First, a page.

A mulch fire burning in Phoenix this past summer ends up being a Godsend to one valley family. A story they saw on FOX 10 led them to a device that has changed their young daughter life.
At 4-years-old, she's a dynamo.
Callie and her sister Olivia are unbridled childhood joy in motion.
For Callie, though, there comes a point where too much of a good thing can be bad. Even dangerous because of a condition she has called Ichthyiosis.
"Your body produces skin faster than you or I, but she sheds her skin much slower and the barriers of her skin don't work normally," said Callie's mother, Donna Ransom.
The real danger is the dense skin keeps her from sweating, so there is no way for her body to cool down and regulate itself. She can overheat easily.
Callie's father, Chuck Ransom, said, "It was a constant battle to keep her cooled down.. keep her inside, which is very hard to keep any energetic 4-year-old to do."
Last summer, something drastically changed the Ransoms' life. Of all things, it was a mulch fire in south Phoenix.
"We had seen the smoke from the mulch fire and wanted to see what was going on and had no idea that story would change our lives," said Donna.
Our story also focused on Phoenix Firefighters who were testing this new device when they fight big fires -- it's called a Cooling Glove.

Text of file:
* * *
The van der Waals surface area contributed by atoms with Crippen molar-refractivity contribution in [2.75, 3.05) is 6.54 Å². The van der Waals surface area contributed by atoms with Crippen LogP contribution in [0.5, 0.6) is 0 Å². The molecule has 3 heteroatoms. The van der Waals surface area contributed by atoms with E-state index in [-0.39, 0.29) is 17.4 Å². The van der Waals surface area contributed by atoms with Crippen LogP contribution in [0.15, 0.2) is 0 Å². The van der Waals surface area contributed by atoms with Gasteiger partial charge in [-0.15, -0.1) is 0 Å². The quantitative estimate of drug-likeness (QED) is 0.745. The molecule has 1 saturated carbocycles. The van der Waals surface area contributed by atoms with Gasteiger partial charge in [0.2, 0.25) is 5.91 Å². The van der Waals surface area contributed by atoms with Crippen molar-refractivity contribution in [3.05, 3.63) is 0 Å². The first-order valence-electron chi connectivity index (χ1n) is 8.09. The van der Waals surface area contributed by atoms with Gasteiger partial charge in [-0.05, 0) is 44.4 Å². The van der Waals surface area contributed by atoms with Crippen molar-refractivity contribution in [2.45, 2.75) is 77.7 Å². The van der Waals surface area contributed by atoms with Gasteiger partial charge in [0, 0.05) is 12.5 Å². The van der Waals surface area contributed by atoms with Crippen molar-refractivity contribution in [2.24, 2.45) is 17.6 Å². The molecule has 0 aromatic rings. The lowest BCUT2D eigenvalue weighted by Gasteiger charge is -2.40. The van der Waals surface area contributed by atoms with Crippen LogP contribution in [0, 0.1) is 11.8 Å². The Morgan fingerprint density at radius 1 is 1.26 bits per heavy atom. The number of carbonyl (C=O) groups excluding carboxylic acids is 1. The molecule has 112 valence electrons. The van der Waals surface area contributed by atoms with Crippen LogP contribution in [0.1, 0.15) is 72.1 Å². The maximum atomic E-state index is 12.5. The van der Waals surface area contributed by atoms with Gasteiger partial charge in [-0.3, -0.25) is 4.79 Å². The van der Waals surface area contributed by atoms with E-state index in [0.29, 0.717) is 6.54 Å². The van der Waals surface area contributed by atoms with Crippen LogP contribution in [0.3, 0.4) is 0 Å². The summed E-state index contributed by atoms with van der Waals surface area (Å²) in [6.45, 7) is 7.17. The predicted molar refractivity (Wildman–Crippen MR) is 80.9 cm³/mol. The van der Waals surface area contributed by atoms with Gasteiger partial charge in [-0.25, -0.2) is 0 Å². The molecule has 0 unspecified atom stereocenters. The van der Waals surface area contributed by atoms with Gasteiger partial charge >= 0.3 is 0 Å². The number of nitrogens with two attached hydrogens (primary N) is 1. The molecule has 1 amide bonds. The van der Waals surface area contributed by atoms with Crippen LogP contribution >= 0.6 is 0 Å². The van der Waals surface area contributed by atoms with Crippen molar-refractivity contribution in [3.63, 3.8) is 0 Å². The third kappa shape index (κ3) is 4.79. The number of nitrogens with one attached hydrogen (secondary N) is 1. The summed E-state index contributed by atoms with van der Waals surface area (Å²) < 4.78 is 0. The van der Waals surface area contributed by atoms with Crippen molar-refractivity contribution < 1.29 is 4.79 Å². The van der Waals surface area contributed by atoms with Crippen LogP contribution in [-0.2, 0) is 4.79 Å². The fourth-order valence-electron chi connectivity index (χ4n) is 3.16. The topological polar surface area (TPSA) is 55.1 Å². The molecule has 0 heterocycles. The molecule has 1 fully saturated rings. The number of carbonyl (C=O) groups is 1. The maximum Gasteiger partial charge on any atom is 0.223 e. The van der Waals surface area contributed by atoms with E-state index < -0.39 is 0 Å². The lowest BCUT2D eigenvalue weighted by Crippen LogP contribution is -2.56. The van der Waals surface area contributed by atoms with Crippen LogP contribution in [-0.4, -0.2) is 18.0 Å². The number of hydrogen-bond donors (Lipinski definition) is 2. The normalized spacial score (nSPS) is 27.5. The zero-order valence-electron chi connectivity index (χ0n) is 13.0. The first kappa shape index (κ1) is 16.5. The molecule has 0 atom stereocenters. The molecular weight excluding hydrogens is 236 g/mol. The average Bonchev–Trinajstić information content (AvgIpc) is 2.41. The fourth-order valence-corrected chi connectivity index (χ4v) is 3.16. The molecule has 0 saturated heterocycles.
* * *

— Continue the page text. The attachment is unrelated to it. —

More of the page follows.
"We are trying a new method.. cooling from the core out instead of cooling from outside in with air conditioning or cool mist," said Luke Anderson.
The goal: to rehab firefighters who often become overheated as they battle big fires. The cooling glove would hopefully allow them to cool off safely and get back to work quicker.
The company provided eight of the gloves to Phoenix Fire to test last summer.
When the Ransoms expressed an interest, Phoenix Firefighters met with the family at Phoenix Children's hospital last June. Dynavision provided the glove to the family for a 60 day trial with Callie.
Callie was much quieter, perhaps a little anxious that day as Anderson explained step by step how to use the cooling glove.
Basically, the device runs cooled water over the palm of the hand.
"Cool water flows over that and back to our heart and this vacuum allows more blood to flow back into our hand because it's dilating all of those blood vessels," explained Anderson.
It has been a life changer -- after a cooling glove treatment that lasts about 10 minutes.
Now it still takes some planning, but the glove is another tool the Ransoms can use to help Callie lead a more normal life.
The Ransoms say they want to educate more people about Callie's condition. Insurance does not cover the cooling core glove, or a cooling vest. The device costs $900.
As for the Phoenix Fire Department, they continue to test eight of the gloves to see if it should become a permanent part of their firefighting routine.
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